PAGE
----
“When people experience trauma, they feel bad; children, in particular, think they are bad when they feel bad. Chronic bottom-up dysregulation and distress lead to negative identifications, beliefs, and judgments about ourselves.”
—L. Heller and A. LaPierre, “Healing Developmental Trauma.”
Unlike previous years, at least since I became an atheist, Christmas this year wasn’t the depressive shit show that it has is. Usually, I lock myself away, alone, hating the entire world for being so festive. I did decide against being with my family for the holidays, choosing instead to spend it with friends and family of friends.
One of my early anxieties about therapy was the fear that it would dislodge all of the toxic dark matter packed into my subconscious. Worse, that I’d end up in a psychiatric hospital. Thankfully, that hasn’t happened. Yet these anxieties have been present even when working with my current therapist, although I’m finding that it doesn’t need to be that way.
The past few days I’ve been getting back into Healing Developmental Trauma, the book I referenced in a blog post a few weeks ago, taking it in slowly and thinking. A lot of what I’ve been reading has triggered various memories and feelings—good, but unsettling.
“To regulate the nervous system, it is more effective to work consistently with the organized “adult” aspects of the self in order to integrate the disorganized, regressed “child” aspects.” (22)
So I’m learning to live more in the present instead of the past, and to listen more to my body through things like yoga and mindfulness. I’m currently in the chapter on the Connection Survival Style. Right away I was hit with this opening paragraph:
“As a result of the earliest trauma, individuals with the Connection Survival Style have disconnected from their bodies, from themselves, and from relationship… To manage the pain of early trauma, some individuals disconnect from their bodies and live in their minds… when asked what they are feeling in their body, [they] find the question challenging, anxiety producing, and often impossible to answer.” (37)
I ran into the latter part of this description a month or two ago at yoga when my teacher asked at the beginning of class what we’re feeling in our physical and emotional bodies. Admittedly, this was before I’d had any coffee so it was already hard enough to think, but so often I turn up a complete blank when asking myself this question: “What are you feeling?”
According to Heller, the compromised core expression for this survival style is: “I am… I have a right to be.” He also lists some of the associated “shame-based identifications”:
- Terrified and inadequate
- Shame at existing
- Feeling like they never fit in
- Feeling like they are always on the outside looking in
- Burden on others
A real-world example of this was two Sundays ago when my car broke down. The average quote from a few shops within the free AAA towing range was $350. Aside from borrowing a car to get to band practice, I’ve been mostly homebound for the last two weeks.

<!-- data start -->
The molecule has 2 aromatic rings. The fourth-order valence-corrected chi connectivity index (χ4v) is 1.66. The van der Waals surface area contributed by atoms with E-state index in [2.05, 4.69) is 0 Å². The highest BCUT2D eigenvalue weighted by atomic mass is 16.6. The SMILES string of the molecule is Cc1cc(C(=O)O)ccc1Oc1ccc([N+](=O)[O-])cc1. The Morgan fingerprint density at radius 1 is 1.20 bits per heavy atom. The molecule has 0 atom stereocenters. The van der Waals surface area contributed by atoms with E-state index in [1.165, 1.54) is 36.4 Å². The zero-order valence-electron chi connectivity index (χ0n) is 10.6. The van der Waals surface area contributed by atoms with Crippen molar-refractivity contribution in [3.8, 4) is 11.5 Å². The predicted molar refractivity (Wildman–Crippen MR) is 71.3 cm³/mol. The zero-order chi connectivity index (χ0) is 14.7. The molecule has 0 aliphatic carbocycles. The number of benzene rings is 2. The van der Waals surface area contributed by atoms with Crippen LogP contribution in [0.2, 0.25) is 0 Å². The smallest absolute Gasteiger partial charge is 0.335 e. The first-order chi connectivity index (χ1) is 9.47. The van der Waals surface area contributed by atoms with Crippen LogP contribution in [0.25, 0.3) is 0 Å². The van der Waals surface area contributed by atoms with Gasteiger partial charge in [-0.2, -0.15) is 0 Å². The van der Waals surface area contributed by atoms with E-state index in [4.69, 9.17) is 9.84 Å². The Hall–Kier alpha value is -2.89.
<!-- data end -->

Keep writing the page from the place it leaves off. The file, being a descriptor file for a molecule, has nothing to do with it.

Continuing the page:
You could insert a joke about men never asking for help, but in my case there is a great deal of anxiety in doing so, or in feeling needy. When I was subsisting largely on unemployment last year while job searching, I felt incredibly embarrassed and humiliated. I didn’t want to see anyone for fear that they’d ask what I did for a living.
This also meant that for the past two weeks I haven’t been to yoga, which has been a huge stress-reliever for me, both in the exercise and in the community. I didn’t want to ask anyone for a ride there as I live about twenty-five minutes south of the studio, didn’t want to be a burden on anyone (I almost wrote “unnecessary burden” just now), and didn’t want anyone looking at me as a failure because I couldn’t afford to fix my car.
But the truth is, I don’t feel worthy of help, that it’s selfish to ask, that there are others more deserving, that I’m less if I require assistance. It was a shock when people actually showed up to help me move in May, or to my birthday party… hell, whenever people are excited to see me! These feelings run deep into the core of how I see myself as a person.
Heller goes on in this chapter to describe some of the behavioral characteristics of this type (I’ll list just a few that particularly describe me):
- Use interpersonal distancing as a substitute for adequate boundaries.
- Withdraw in emotionally disturbing situations.
- Tend to relate in an intellectual rather than a feeling manner.
- Seldom aware that they are out of touch with their bodies.
- Feel like a frightened child in an adult world; do not know how to deal with or appropriately manipulate their environment.
- Strong need to control self, environment, and other people.
I have a distinct memory from around age eleven or twelve of being in the car with my family, and for whatever reason feeling disappointed and angry with my dad, and deciding that from that moment on I would renounce love entirely; that it was intellectually inferior; that it was inconvenient and messy; that enlightened persons shouldn’t need any form of love.
[Insert Nibelung steel strikes here.]
Not sure why I had that reaction, but it’s defined my relationship style: my tendency to withdraw when feeling overwhelmed or stressed, to avoid people, to live in my head, and to feel overwhelmed in social situations.
“Because of their inadequate sense of self, they often try to anchor themselves in their roles as scientist, judge, doctor, father, mother, etc. When functioning in a role, they feel comfortable and they know what the rules are; being outside a specific role can feel frightening… They tend to withdraw or break contact in emotionally disturbing or stressful situations.” (39)